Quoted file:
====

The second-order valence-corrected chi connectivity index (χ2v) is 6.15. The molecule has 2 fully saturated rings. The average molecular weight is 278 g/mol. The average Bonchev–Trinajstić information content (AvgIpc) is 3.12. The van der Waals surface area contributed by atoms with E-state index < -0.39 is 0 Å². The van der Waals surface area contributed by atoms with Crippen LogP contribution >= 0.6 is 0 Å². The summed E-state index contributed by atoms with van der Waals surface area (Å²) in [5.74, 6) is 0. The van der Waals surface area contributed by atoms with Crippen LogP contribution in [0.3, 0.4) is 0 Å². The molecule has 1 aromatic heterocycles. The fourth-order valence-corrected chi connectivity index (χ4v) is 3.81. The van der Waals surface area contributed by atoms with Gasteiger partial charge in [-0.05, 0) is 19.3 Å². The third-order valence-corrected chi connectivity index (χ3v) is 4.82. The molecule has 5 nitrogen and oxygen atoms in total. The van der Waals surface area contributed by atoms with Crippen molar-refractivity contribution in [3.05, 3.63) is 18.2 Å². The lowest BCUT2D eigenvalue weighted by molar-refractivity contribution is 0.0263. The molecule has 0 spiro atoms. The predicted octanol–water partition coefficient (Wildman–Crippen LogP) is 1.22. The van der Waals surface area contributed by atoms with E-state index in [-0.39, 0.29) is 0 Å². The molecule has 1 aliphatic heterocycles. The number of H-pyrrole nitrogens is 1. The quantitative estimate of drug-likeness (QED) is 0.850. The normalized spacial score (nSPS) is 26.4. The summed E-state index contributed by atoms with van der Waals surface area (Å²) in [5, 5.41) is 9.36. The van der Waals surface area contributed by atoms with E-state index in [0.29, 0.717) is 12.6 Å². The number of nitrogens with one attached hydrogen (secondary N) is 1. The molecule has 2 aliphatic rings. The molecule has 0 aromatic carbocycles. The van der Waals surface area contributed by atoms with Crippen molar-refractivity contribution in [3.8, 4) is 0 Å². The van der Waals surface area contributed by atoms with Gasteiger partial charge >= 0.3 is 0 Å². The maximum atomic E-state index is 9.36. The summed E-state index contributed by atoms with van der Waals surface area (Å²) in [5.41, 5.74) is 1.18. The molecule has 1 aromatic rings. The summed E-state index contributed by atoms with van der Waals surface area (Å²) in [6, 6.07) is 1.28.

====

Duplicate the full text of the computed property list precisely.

The second-order valence-corrected chi connectivity index (χ2v) is 6.15. The molecule has 2 fully saturated rings. The average molecular weight is 278 g/mol. The average Bonchev–Trinajstić information content (AvgIpc) is 3.12. The van der Waals surface area contributed by atoms with E-state index < -0.39 is 0 Å². The van der Waals surface area contributed by atoms with Crippen LogP contribution >= 0.6 is 0 Å². The summed E-state index contributed by atoms with van der Waals surface area (Å²) in [5.74, 6) is 0. The van der Waals surface area contributed by atoms with Crippen LogP contribution in [0.3, 0.4) is 0 Å². The molecule has 1 aromatic heterocycles. The fourth-order valence-corrected chi connectivity index (χ4v) is 3.81. The van der Waals surface area contributed by atoms with Gasteiger partial charge in [-0.05, 0) is 19.3 Å². The third-order valence-corrected chi connectivity index (χ3v) is 4.82. The molecule has 5 nitrogen and oxygen atoms in total. The van der Waals surface area contributed by atoms with Crippen molar-refractivity contribution in [3.05, 3.63) is 18.2 Å². The lowest BCUT2D eigenvalue weighted by molar-refractivity contribution is 0.0263. The molecule has 0 spiro atoms. The predicted octanol–water partition coefficient (Wildman–Crippen LogP) is 1.22. The van der Waals surface area contributed by atoms with E-state index in [-0.39, 0.29) is 0 Å². The molecule has 1 aliphatic heterocycles. The number of H-pyrrole nitrogens is 1. The quantitative estimate of drug-likeness (QED) is 0.850. The normalized spacial score (nSPS) is 26.4. The summed E-state index contributed by atoms with van der Waals surface area (Å²) in [5, 5.41) is 9.36. The van der Waals surface area contributed by atoms with E-state index in [0.29, 0.717) is 12.6 Å². The number of nitrogens with one attached hydrogen (secondary N) is 1. The molecule has 2 aliphatic rings. The molecule has 0 aromatic carbocycles. The van der Waals surface area contributed by atoms with Crippen molar-refractivity contribution in [3.8, 4) is 0 Å². The van der Waals surface area contributed by atoms with Gasteiger partial charge >= 0.3 is 0 Å². The maximum atomic E-state index is 9.36. The summed E-state index contributed by atoms with van der Waals surface area (Å²) in [5.41, 5.74) is 1.18. The molecule has 1 aromatic rings. The summed E-state index contributed by atoms with van der Waals surface area (Å²) in [6, 6.07) is 1.28.